The end of the British Empire called into question some of the previous economic justifications given for the 1707 Union and the period after the Second World War showed a slow but steady rise in Scottish political nationalism and popular support for Scottish self-government. Devolution brought real politics back to Edinburgh in 1999. And the victory of the SNP in the May 2011 Scottish elections has, increasingly, called into question the largely unexamined post-Union marriage of political unionism with legal, ecclesiastical and tartan nationalism.  New tactical alliances are being forged, but Scottish politics itself remains at a young and formative stage. In the absence of a properly developed Scottish public law culture – and with no independent NGO sector to speak of – politics in Scotland is not (yet) used to being checked or called to account in anything other than a political forum. And Scottish public discourse has traditionally been somewhat robust in its expression, in comparison to that of England, with Scots priding themselves on saying what they mean (if not always, on reflection, meaning what they say).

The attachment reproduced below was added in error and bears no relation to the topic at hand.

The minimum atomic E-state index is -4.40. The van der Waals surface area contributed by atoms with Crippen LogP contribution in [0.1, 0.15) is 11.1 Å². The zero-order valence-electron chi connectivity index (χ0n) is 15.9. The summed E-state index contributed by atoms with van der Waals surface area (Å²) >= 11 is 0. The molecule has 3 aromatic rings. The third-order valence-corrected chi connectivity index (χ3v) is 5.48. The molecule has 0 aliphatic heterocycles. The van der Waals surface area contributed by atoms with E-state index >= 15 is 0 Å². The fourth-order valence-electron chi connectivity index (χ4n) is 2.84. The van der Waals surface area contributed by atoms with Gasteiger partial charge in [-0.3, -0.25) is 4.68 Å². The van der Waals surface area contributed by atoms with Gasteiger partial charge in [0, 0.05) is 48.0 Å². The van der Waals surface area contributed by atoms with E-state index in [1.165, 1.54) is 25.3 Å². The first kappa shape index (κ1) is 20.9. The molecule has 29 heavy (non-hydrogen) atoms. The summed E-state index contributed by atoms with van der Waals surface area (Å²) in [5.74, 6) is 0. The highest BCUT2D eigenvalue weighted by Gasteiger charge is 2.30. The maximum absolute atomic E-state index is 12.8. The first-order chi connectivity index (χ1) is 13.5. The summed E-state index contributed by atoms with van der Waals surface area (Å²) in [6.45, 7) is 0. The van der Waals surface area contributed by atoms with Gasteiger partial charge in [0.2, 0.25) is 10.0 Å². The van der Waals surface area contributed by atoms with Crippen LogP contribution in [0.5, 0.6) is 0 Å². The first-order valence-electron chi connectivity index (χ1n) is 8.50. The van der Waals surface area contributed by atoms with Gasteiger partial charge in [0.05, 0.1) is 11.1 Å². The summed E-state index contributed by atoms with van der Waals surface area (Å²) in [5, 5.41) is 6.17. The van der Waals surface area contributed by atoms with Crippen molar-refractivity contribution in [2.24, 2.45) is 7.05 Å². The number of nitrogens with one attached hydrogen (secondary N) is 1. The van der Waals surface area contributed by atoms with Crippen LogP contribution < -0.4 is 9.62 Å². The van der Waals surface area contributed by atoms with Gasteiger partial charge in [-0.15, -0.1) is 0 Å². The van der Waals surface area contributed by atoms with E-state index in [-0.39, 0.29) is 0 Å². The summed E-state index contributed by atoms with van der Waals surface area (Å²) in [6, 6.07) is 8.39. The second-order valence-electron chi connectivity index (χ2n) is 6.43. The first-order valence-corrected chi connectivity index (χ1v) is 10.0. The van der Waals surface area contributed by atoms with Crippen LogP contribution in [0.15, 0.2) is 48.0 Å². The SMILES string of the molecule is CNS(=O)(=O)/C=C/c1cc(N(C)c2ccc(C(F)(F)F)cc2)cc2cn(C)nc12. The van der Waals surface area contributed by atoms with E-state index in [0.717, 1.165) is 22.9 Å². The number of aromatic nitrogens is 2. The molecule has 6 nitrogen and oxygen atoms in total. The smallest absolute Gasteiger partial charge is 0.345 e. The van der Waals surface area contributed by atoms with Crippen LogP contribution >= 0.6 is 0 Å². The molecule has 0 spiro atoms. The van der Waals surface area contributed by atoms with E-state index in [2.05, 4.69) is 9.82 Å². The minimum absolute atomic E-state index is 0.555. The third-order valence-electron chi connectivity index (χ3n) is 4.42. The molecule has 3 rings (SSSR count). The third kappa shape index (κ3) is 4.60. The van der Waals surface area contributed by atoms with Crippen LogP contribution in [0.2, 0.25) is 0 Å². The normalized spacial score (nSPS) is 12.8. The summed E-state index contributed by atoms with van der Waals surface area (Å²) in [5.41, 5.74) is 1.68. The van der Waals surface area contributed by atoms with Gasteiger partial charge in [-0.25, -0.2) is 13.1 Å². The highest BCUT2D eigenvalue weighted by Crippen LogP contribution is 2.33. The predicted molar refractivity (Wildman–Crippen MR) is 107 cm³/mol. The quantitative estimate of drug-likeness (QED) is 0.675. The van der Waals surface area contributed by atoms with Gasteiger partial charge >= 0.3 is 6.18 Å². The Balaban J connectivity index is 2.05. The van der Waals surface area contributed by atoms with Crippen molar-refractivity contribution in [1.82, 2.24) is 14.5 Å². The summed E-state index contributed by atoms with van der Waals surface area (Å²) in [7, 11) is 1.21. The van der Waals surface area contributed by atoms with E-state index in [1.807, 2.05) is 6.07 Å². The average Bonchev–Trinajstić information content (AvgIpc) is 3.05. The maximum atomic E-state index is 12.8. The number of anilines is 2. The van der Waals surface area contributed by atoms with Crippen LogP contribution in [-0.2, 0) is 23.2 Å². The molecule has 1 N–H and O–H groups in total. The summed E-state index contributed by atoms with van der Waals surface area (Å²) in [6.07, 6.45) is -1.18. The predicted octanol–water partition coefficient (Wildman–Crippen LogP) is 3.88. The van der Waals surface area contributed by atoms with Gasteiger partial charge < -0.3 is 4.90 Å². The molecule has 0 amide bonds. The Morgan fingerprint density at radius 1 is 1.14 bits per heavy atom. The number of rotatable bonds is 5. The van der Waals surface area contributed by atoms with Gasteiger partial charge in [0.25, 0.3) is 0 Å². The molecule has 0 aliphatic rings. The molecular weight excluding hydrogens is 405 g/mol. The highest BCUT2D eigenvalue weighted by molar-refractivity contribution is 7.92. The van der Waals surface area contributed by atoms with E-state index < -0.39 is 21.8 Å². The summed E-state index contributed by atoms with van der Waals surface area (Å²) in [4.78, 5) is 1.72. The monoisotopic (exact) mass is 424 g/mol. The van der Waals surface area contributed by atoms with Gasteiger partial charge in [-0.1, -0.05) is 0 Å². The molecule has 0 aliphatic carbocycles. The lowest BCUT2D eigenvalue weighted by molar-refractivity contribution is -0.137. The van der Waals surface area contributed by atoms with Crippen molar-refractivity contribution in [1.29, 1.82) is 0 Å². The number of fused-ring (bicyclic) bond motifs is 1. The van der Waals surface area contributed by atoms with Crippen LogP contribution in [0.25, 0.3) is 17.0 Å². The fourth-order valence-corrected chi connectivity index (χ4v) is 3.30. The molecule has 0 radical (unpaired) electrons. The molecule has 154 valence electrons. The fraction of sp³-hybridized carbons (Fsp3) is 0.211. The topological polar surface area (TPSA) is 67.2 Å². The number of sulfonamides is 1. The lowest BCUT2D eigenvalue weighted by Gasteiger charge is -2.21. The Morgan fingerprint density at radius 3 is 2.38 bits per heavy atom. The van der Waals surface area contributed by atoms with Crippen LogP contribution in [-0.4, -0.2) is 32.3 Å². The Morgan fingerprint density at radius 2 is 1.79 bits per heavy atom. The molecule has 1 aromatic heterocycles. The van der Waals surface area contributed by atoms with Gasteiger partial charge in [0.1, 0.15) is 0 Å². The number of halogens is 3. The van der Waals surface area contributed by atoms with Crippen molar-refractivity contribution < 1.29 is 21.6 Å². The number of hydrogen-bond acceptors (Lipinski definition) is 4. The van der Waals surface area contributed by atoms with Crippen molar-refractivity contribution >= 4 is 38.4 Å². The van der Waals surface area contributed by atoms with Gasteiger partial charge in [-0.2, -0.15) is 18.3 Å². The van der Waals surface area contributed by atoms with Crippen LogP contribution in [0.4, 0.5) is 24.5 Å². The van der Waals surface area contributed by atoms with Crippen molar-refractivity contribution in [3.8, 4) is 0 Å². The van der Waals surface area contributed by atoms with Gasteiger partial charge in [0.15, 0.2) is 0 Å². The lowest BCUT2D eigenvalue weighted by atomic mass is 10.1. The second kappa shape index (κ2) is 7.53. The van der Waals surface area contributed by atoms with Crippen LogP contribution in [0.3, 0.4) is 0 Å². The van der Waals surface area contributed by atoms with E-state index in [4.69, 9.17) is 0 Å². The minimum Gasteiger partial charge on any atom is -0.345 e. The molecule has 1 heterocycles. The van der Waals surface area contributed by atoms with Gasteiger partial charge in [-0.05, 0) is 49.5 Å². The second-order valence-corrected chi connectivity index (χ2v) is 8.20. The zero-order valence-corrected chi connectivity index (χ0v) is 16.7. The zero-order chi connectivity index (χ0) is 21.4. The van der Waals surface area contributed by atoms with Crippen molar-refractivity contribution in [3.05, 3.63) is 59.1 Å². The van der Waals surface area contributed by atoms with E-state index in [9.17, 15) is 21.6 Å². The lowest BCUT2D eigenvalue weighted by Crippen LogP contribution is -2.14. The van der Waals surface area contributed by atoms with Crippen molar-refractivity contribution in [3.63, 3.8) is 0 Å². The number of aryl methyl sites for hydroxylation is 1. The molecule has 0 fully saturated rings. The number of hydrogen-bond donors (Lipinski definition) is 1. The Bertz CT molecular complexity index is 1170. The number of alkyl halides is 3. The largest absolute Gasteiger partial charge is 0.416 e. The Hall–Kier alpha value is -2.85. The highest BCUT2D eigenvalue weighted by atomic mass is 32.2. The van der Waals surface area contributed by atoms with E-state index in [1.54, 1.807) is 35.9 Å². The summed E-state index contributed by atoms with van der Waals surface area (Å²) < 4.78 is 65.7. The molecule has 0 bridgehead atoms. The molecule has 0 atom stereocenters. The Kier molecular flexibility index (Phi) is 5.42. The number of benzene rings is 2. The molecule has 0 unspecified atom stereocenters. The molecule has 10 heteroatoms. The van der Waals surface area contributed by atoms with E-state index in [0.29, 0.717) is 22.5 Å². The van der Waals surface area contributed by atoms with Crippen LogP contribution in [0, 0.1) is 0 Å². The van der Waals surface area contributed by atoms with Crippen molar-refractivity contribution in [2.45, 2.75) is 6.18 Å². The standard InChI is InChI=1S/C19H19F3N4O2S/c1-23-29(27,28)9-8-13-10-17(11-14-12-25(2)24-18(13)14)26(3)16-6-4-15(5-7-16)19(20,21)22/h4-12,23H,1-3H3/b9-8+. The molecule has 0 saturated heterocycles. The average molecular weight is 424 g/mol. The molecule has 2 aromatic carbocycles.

This all makes for a heady and volatile mix, as is plain from the tenor and content of the criticisms of the UK Supreme Court which were made in the course of 2011 by both the Scottish Cabinet Secretary for Justice and by the First Minister for Scotland. Those politicians advocating Scottish independence can now tap directly into the other forms of nationalism (notably Scottish legal nationalism) which had continued to flourish throughout the course of the Union and righteously claim to be defending the “sanctity of Scots law”.  One current example of this (perhaps opportunistic) marriage of legal nationalism with political nationalism is the issue of the jurisdiction of the UK Supreme Court, under and in terms of the Scotland Act 1998, to hear and determine “devolution issues” arising out Scottish criminal cases. This has been made a particular bone of political contention by the SNP administration. The Scottish Cabinet Secretary for Justice has, paradoxically, called for (at least a partial) return to the state of the Union as it was before devolution, stating that